sTREM-1 and LBP in Central Venous Catheter-associated Bloodstream Infections in Pediatric Intestinal Failure

ArticleinJournal of pediatric gastroenterology and nutrition 53(6):627-33 · June 2011with8 Reads
Impact Factor: 2.63 · DOI: 10.1097/MPG.0b013e3182294fcc · Source: PubMed

    Abstract

    Central venous catheter-associated bloodstream infections (CVC-BSIs) are a major cause of morbidity and mortality in the pediatric intestinal failure (IF) population. We assessed plasma lipopolysaccharide-binding protein (LBP) and soluble triggering receptor expressed on myeloid cells-1 (sTREM-1) as biomarkers for CVC-BSI. We hypothesized that sTREM-1 and LBP rise with BSI and decline following treatment, and that baseline LBP is higher in the IF population than in controls.
    Patients younger than 4 years were recruited from the IF registry at Cincinnati Children's Hospital. LBP and sTREM-1 levels were measured on 22 patients with IF at baseline, 17 patients with IF with BSIs, and 11 healthy controls.
    Mean sTREM-1 level (pg/mL) and LBP level (μg/mL) rose with CVC-BSI over baseline (115.0 ± 51.2 vs 85.9 ± 27.6, P = 0.011 and 79.8 ± 45.4 vs 20.5 ± 11.3, P < 0.001, respectively) and declined following antibiotic therapy (115.0 ± 51.2 vs 77.9 ± 29.8, P = 0.003 and 79.8 ± 45.4 vs 26.2 ± 10.8, P < 0.001, respectively). Receiver operating characteristic curves showed that neither sTREM-1 nor LBP is sufficient to predict bacteremia versus fever without bacteremia (area under these curves = 0.57 and 0.82, respectively). Baseline LBP was higher in hospitalized patients than in outpatients (27.5 ± 8.7 vs 13.5 ± 9.2, P = 0.002), patients with previous BSIs versus those without (23.5 ± 10.4 vs 10.1 ± 8.3, P = 0.016), and those listed for transplantation versus those not listed (29.6 ± 9.8 vs 16.2 ± 9.5, P = 0.033).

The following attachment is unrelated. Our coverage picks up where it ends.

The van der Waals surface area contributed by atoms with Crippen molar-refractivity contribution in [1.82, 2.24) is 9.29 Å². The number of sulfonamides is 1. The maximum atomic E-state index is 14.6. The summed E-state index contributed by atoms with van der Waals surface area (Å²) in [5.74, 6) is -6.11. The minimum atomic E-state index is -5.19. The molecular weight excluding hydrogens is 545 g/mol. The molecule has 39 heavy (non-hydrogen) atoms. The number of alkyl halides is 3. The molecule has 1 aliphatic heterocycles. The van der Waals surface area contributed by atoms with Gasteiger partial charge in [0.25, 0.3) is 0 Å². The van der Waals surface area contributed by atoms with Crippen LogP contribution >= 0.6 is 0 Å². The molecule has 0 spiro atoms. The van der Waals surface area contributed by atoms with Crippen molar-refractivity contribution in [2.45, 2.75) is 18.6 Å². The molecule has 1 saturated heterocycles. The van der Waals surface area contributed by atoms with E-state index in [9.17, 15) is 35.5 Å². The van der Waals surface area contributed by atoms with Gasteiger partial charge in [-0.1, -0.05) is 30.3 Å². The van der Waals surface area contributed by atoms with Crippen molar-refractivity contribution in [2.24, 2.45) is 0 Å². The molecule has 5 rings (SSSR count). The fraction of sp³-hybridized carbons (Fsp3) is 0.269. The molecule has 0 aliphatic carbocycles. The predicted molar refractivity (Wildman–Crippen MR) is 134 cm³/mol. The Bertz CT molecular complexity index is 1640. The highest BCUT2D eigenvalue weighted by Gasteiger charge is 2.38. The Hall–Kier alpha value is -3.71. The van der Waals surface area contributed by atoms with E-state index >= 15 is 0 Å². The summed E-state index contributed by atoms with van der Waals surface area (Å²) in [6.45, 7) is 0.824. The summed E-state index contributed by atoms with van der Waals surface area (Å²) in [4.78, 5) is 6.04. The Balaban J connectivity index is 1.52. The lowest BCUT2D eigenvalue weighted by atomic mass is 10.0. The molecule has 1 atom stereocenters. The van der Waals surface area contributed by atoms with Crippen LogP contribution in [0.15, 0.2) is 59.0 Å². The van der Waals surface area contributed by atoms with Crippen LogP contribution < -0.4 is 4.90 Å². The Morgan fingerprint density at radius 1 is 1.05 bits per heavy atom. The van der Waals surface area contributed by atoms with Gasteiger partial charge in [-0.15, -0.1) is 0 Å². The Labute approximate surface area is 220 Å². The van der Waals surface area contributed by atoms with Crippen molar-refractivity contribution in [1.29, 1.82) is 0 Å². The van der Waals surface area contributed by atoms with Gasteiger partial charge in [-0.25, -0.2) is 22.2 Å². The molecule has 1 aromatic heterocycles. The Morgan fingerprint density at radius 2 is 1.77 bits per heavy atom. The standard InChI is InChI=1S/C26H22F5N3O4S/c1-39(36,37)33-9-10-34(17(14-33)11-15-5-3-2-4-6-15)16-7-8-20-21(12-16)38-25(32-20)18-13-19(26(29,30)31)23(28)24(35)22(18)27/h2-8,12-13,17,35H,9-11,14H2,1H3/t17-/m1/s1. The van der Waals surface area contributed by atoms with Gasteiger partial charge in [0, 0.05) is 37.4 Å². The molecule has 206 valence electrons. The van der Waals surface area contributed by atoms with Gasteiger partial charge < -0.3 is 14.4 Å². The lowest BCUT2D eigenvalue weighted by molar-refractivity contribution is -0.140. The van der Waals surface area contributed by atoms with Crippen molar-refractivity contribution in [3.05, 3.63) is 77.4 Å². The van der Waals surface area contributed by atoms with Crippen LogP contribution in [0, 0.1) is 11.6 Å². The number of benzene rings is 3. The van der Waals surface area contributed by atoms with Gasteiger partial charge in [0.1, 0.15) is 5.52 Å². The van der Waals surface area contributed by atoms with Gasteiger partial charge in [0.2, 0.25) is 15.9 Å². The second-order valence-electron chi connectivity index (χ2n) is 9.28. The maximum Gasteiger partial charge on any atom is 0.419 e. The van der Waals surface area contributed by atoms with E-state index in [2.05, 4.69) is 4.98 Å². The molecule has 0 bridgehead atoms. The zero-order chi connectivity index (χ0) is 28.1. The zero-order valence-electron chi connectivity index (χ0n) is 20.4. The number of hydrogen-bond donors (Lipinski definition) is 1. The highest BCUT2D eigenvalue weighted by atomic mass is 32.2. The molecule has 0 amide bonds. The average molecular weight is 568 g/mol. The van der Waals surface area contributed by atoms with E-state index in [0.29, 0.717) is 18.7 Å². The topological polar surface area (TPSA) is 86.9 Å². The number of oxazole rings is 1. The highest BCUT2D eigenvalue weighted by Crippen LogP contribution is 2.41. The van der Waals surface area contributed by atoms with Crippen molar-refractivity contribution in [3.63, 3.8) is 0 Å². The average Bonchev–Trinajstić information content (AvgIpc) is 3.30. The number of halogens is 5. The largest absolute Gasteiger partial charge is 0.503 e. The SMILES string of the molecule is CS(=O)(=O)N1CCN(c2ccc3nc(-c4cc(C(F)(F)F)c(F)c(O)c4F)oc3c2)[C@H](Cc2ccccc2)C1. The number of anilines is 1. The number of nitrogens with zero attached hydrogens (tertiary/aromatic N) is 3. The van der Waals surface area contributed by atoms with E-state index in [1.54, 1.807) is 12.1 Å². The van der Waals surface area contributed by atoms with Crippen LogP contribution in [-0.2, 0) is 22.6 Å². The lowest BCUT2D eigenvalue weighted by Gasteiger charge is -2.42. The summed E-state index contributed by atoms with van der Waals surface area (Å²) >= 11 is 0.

sTREM-1 and LBP rise with CVC-BSI in IF and decline after treatment; however, neither distinguishes infection from nonbacteremic febrile episodes. Baseline LBP may be a marker of disease severity in IF.